7. Wildflower – I could easily see Train recording this track. The keyboard is sweeping. The melody is flowing with lyrics that tell a story. Another one of the tracks that doesn’t have any ties to the inherent 80s style and sounds like something that was recorded today.
8. Last Cigarette – Here’s a great song. “Your love is like one last cigarette. I will savor it. Take it in and hold your breath. Hope it never ends and when it’s gone, it’s gone” is so catchy you won’t get it out of your head. The Beach Boys style break with the additional, “You always lose the girl in a Brian Wilson world” made me smile. This is the best song so far.
9. I am – Lyrically, it reminds me of one of the better tracks on Styx’s last studio album I Will. The sentiment is essentially the same, but I think I like the Styx song better. Musically it doesn’t push any boundaries, but is a solid stanza/chorus/stanza/chorus/bridge/solo/chorus/out. Not boring, but not much anything else either.
10. Complicated – Sounding very much like their signature-style musically, the groove is interesting and engaging. Per their usual writing, there’s a break for Jon to tell us the name of the song and a nice bridge for him to showcase his voice.
11. Novacaine – From the perspective of a relationship breaking-up, Jon is telling the story of the song with massive emotion. It isn’t even a slow song. I love the chorus with the back-up vocals. Nice touch lyrically with Living on a Prayer.
12. Story of my Live – Finally, a track with a keyboard lead and driving guitar. Why does every Bon Jovi song have to have a music break that isolates Jon’s voice? Not a bad chorus. There seems to be a bit of an autobiographical nature to this song.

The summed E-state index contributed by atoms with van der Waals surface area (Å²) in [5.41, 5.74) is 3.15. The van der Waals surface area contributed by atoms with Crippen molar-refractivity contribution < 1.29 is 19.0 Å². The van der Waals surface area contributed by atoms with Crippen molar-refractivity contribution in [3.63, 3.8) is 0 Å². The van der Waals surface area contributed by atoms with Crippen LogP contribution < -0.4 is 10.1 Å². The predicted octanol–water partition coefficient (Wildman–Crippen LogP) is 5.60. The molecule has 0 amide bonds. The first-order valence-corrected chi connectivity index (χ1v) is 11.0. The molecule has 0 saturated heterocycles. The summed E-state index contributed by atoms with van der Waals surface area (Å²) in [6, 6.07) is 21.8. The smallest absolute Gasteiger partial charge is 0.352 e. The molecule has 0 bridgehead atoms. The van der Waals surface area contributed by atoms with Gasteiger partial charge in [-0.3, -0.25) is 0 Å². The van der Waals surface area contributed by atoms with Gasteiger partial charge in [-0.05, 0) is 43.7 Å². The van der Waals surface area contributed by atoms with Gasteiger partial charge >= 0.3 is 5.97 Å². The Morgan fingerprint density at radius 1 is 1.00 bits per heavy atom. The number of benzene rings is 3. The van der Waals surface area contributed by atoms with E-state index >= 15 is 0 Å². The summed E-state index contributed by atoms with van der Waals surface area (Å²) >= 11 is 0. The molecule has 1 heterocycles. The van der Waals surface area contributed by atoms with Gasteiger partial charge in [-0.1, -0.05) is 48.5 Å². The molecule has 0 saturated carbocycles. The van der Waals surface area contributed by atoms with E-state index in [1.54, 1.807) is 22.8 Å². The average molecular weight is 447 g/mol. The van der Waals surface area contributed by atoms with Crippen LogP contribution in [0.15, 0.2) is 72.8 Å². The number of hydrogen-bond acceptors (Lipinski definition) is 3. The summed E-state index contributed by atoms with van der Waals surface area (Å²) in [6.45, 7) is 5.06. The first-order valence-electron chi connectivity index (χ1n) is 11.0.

13. Dirty Little Secret – Guitar work that sounds slightly like Pearl Jam leads off the song. I like the African drum beat pushing the song. Lyrically, its got enough to keep your attention.
14. Unbreakable – I think for a second that Trent Reznor is playing guitar and then it becomes more pop. It actually sounds like something that Kelly Clarkson, Britney or Christina might have had a hit with. It decidedly doesn’t sound like Bon Jovi. I don’t like the rap style vocals on the stanzas. This should be picked up by some female artist ASAP.
15. These Open Arms – A Beatlesque, trippy opening turns into a piano slow song. I read the title and just keep hearing Journey’s Open Arms which is a far superior song that what we have here. The guitar continues to remain like something out of Sgt. Peppers. I like the sweeping keyboards. It needs more work.
Overall, the band has a solid record here. I believe there are some tracks that should have been B-sides (These Open Arms) or shopped to other artists (Unbreakable) or just left off the album (Bells of Freedom), but they don’t detract too much from the package. If it isn’t already, Have A Nice Day will be the first single probably followed by Welcome to Wherever You Are with Last Cigarette bringing up the rear.
I’m not sure there’s anything on the album that will be burning up the charts, but it is a strong collection of music and as soon as they can tour to support it they’ll get some airplay.